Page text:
Mariani added, “I have no problems to push back on some new standards request if the topic is already covered by other bodies. This is my suggestion to UL as well, and I am sure this will be done, as already happened in the past with some other topics. In fact, I think nobody has the interest to create confusion in the complex and critical world of autonomous products.

Mariani, acknowledging that he has not been exposed yet to any UL 4600 details yet, said it is too soon to make any judgements. He defended SOTIF’s position by noting that SOTIF/PAS has been prepared through a rigorous and participatory process. The same, he said, is happening with the development of a formal international standard (ISO 21448 IS). He described SOTIF as “very comprehensive, and the state of art,” including “some of the emerging controversial issues of ADAS and automated driving functionalities.”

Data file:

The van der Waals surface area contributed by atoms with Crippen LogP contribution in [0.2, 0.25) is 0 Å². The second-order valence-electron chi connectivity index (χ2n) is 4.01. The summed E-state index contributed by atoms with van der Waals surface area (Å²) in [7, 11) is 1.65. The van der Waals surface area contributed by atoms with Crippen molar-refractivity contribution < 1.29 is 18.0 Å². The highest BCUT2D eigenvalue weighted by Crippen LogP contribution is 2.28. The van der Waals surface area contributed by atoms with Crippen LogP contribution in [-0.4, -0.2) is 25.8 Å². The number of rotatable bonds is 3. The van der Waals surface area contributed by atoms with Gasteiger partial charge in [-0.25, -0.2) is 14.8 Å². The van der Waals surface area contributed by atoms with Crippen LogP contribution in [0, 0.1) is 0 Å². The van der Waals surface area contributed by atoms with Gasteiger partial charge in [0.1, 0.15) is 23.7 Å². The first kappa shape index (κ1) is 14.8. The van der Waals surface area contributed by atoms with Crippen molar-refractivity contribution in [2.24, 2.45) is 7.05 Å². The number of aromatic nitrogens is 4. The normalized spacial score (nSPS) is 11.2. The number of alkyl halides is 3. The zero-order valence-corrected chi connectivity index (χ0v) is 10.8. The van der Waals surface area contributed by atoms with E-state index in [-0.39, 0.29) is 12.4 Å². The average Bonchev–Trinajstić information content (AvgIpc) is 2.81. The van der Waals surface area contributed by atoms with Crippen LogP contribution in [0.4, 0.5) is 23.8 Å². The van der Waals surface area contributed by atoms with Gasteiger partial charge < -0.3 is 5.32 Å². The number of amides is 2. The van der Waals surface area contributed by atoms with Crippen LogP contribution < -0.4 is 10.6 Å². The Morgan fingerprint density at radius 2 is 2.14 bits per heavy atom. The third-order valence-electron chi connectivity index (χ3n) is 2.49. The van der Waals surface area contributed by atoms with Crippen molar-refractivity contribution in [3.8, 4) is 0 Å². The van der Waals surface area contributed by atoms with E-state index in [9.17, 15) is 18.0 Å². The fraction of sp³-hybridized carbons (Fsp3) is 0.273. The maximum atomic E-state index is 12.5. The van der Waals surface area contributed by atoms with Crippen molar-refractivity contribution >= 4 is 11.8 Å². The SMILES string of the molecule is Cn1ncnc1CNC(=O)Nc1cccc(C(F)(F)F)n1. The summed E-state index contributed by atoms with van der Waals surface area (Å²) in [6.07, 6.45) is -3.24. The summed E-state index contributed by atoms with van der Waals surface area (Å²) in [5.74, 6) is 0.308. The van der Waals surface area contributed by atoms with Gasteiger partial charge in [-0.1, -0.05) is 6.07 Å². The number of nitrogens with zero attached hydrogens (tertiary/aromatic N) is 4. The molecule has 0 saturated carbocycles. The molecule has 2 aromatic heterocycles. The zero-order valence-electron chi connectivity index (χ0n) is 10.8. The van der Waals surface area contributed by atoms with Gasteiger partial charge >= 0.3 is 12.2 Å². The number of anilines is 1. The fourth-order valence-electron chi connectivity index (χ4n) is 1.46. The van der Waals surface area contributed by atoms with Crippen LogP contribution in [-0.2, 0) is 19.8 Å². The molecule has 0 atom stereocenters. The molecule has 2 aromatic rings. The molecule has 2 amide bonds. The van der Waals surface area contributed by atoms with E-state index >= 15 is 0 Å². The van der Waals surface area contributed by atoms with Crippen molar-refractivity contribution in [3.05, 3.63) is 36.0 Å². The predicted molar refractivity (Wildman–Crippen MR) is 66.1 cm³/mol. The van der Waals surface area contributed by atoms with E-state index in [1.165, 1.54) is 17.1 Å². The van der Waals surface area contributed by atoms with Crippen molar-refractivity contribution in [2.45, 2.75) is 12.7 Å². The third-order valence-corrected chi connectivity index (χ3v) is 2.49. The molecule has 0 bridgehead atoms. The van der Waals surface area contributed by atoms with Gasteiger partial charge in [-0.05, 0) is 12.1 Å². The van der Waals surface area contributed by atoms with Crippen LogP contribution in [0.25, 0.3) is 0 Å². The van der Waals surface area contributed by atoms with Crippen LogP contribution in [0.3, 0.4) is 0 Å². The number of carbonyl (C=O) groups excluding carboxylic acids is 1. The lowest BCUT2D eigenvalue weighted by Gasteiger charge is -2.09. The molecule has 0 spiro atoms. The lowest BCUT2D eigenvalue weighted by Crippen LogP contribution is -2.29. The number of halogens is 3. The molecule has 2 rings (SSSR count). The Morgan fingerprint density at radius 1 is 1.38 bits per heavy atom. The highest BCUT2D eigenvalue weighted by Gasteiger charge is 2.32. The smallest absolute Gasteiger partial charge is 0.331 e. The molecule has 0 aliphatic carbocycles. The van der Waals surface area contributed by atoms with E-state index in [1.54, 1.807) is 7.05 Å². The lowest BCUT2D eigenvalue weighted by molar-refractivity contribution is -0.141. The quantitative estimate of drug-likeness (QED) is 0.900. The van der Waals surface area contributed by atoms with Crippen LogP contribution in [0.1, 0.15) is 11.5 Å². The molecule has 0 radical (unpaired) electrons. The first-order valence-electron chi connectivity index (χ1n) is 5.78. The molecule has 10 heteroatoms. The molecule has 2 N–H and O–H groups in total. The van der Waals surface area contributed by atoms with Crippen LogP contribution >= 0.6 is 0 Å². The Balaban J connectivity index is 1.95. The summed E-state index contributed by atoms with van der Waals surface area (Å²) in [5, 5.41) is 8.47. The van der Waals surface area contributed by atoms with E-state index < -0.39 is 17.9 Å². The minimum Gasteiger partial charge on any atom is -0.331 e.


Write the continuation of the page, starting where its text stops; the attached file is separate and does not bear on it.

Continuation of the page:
But that doesn’t exclude areas that “may require a more focused or prescriptive standardization effort, especially for cross-domains areas,” he pointed out. This applies especially to formal methods, use of artificial intelligence, tooling for automated dependable systems analysis and crowdsourcing techniques for automated products.

Mariani noted that the UL 4600 fact sheet does not mention ISO 21448 (while acknowledging ISO 26262 and other standards) “concerns me a bit.” However, he added, “Knowing Phil’s open attitude and competence, I am sure the standardization teams will interact to fix any critical divergence. I will promote that, and I look forward to cooperating with Phil to manage that risk.”